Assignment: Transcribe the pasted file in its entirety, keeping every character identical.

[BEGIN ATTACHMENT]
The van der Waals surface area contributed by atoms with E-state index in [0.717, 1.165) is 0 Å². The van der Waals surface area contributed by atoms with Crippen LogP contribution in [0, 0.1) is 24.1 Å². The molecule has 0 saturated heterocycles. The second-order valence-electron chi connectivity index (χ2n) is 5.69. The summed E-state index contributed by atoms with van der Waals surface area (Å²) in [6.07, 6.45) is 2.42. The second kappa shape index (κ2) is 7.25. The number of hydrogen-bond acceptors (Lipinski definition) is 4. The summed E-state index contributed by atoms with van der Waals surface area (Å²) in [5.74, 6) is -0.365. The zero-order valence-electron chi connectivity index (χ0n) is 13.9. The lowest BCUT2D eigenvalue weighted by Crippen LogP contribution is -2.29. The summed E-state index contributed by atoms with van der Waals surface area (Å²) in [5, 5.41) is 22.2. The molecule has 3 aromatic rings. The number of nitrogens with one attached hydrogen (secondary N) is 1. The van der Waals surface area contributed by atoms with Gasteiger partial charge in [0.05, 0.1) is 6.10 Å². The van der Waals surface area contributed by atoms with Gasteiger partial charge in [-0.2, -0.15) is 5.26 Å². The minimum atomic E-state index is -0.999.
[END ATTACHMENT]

The van der Waals surface area contributed by atoms with E-state index in [0.717, 1.165) is 0 Å². The van der Waals surface area contributed by atoms with Crippen LogP contribution in [0, 0.1) is 24.1 Å². The molecule has 0 saturated heterocycles. The second-order valence-electron chi connectivity index (χ2n) is 5.69. The summed E-state index contributed by atoms with van der Waals surface area (Å²) in [6.07, 6.45) is 2.42. The second kappa shape index (κ2) is 7.25. The number of hydrogen-bond acceptors (Lipinski definition) is 4. The summed E-state index contributed by atoms with van der Waals surface area (Å²) in [5.74, 6) is -0.365. The zero-order valence-electron chi connectivity index (χ0n) is 13.9. The lowest BCUT2D eigenvalue weighted by Crippen LogP contribution is -2.29. The summed E-state index contributed by atoms with van der Waals surface area (Å²) in [5, 5.41) is 22.2. The molecule has 3 aromatic rings. The number of nitrogens with one attached hydrogen (secondary N) is 1. The van der Waals surface area contributed by atoms with Gasteiger partial charge in [0.05, 0.1) is 6.10 Å². The van der Waals surface area contributed by atoms with Gasteiger partial charge in [-0.2, -0.15) is 5.26 Å². The minimum atomic E-state index is -0.999.